There is no magic button that will help you find the right creatives to align with but we do have a choice to seek those people out to help raise our standard of creative practice.
If you are a creative who desires to grow, learn and better your skill, find other creatives you can partner with: not to create art together (unless you want to), but to chat online, share artwork, and give each other feedback and support. Don’t rely on loved ones without any art experience or knowledge, they will misguide you with the best of intention.
We make a choice to honor our desire to be creative. This means finding ways to connect and grow alongside other artists who set the standard high. It means being open to feedback and listening for those learning moments even when the comments feel hurtful. It means being open to the fact that we can always learn more.
I ache for this connection for my own artist growth and development. I’m going to sign up for some art classes locally in the fall just to build skill and explore new materials and ideas, but I yearn for a community of like-minded artists: creatives seeking to grow and take their art to another level. I am lucky to have cultivated some of that within this very community.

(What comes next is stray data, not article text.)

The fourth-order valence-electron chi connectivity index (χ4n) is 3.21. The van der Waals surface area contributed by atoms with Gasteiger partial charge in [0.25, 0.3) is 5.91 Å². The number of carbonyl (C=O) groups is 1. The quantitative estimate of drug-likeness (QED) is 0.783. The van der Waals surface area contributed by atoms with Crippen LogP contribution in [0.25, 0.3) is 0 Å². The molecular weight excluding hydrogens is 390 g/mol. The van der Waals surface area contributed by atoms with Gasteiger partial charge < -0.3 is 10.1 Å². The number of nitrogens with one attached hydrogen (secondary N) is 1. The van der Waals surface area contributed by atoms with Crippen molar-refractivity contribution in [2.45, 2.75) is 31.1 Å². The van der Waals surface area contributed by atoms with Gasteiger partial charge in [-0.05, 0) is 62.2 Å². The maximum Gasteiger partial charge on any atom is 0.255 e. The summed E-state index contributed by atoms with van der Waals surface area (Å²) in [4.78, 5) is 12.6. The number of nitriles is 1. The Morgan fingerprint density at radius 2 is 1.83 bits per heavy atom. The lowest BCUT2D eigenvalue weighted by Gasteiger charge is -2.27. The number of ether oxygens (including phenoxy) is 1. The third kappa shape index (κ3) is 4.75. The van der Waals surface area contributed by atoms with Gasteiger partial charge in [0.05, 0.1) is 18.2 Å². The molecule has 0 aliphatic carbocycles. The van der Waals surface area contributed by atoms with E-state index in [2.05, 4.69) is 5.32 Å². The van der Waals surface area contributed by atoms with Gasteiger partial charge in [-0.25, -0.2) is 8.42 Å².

I want to be around artists who want to learn, seek critical feedback to better their work, and have an interest in developing and fostering their unique style and voice.
I want to be around artists who want to show their art: in galleries, in self made shows for family and friends, at fairs, in museums, to their own community and clients.
I want to be around artists who share ideas about promotion and skill development, not because we all want to sell our art, but because it helps us all grow and learn; it helps us understand how and why we create the art we create.
I want to be around artists who don’t feel the need to compete with each other, but see the benefit of lifting each other up: our unique artwork and voice cultivate different viewers with different interests.
You are the sum of the five people you spend the most time around. Who are they for your creativity? Is it time to raise the bar?
BE COURAGEOUSLY CREATIVE: I’ve created a special space for artists seeking to raise that bar. If you want to be part of a community that lifts you up, celebrates your artist growth, learning and success, that will offer feedback on your art and hold you accountable to your creative dreams sign up here: be the first to know.